We dance without speaking, sober, with consent..
.. but what does it mean when attraction arises on the dance floor?
.. when a dance becomes intimate
.. when we’re unsure of our boundaries?
.. when we’re continually navigating the dance floor with all the others, whom we may or may not know, who are navigating the same thing?
Attraction, intimacy, consent and boundaries. How do we negotiate these things on a non-speaking dance floor? What are our needs and how can a community dance organisation help us?
The Move has initiated sharing circles where all are invited to come and share and participate and speak about our experiences and needs. We have had three rich discussions (January 26th, February 23rd, and March 23 2018). Here are some notes of what came up in our discussions:
January 26, 2018
Crossing boundaries and support
- A dancer shared about a recent experience at The Move where she felt her boundaries were crossed by another dancer known to her. This undermined her feeling of The Move as a safe place and she did not feel supported the way she would have liked to have been by facilitators that night.
- The facilitator from the evening of the incident was in the circle and directly responded to the dancer, acknowledging the dancer’s experience and apologising for her not feeling the support she needed
- It was asked whether there is an “official” procedure for these sorts of situations?
- The Move does follow up with individuals involved in incidents and Twyla (Move Steward) apologised on behalf of The Move as the dancer felt that she had not been adequately supported or followed up with and communicated directly with her to determine if there is anything else she needs from the organisation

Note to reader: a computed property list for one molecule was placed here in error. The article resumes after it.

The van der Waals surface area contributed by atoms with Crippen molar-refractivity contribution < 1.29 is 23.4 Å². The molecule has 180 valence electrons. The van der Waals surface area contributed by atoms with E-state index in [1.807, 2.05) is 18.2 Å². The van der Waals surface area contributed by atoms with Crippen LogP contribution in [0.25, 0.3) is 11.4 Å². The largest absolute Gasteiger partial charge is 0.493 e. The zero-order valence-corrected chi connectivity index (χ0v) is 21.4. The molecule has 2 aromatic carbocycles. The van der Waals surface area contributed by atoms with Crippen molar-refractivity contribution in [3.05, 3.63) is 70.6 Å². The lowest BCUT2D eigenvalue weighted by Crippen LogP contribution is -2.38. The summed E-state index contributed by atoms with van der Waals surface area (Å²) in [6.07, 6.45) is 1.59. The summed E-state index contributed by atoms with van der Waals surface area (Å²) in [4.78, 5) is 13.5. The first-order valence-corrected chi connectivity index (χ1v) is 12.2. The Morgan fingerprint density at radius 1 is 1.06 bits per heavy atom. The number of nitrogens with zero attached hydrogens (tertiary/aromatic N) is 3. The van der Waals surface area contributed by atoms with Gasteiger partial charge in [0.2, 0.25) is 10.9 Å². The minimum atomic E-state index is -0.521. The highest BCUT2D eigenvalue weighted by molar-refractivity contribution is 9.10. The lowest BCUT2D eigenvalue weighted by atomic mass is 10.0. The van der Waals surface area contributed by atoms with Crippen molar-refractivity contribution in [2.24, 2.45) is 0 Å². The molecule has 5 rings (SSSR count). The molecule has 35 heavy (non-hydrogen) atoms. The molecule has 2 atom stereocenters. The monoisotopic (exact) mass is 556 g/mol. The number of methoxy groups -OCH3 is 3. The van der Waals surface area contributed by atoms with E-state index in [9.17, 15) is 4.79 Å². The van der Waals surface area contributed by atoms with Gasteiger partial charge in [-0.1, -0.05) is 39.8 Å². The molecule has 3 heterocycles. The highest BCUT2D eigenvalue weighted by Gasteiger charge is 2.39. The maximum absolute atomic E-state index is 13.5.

- Someone in the circle was concerned that The Move does not have any policies in place for dealing with situations where dancers feel unsafe.
- Clarified that The Move does have safety guidelines, placed on the community table each week
- Henry (group facilitator) summarized that there were a few points for follow-up for The Move:
- A need for a review of the incident follow-up protocol: If something happens on the dance floor and someone is in some way distressed related to someone else on the dance floor, what is the follow-up protocol?
- Reviewing the need for some kind of policy regarding what to do when a dancer reports that they feel unsafe with another dancers community member (e.g.: cases of conjugal violence). E.g.: What steps are taken to support the dancer who feels unsafe, and/or to intervene with the other dancer who has been identified as a possible safety risk during The Move and afterwards?
- Other people in the circle spoke about a need for a possible physical signal that a dancer could use to clearly let facilitators know that they need assistance while dancing. For example, a raised arm or hand, which would indicate to the facilitator that someone should come over. A signal like this was thought important or necessary, since with 100-120 people attending, facilitators might now always be able see everything that is happening on the dance floor right away due to the crowds.
- Other people in the circle wanted dancers to be empowered to user their voice and to say “stop”, verbally. They wanted every individual to be empowered in the moment, to say something.
- Someone else mentioned that we might need another physical signal other than a “Namaste” to indicate to another person that their behaviour is not okay.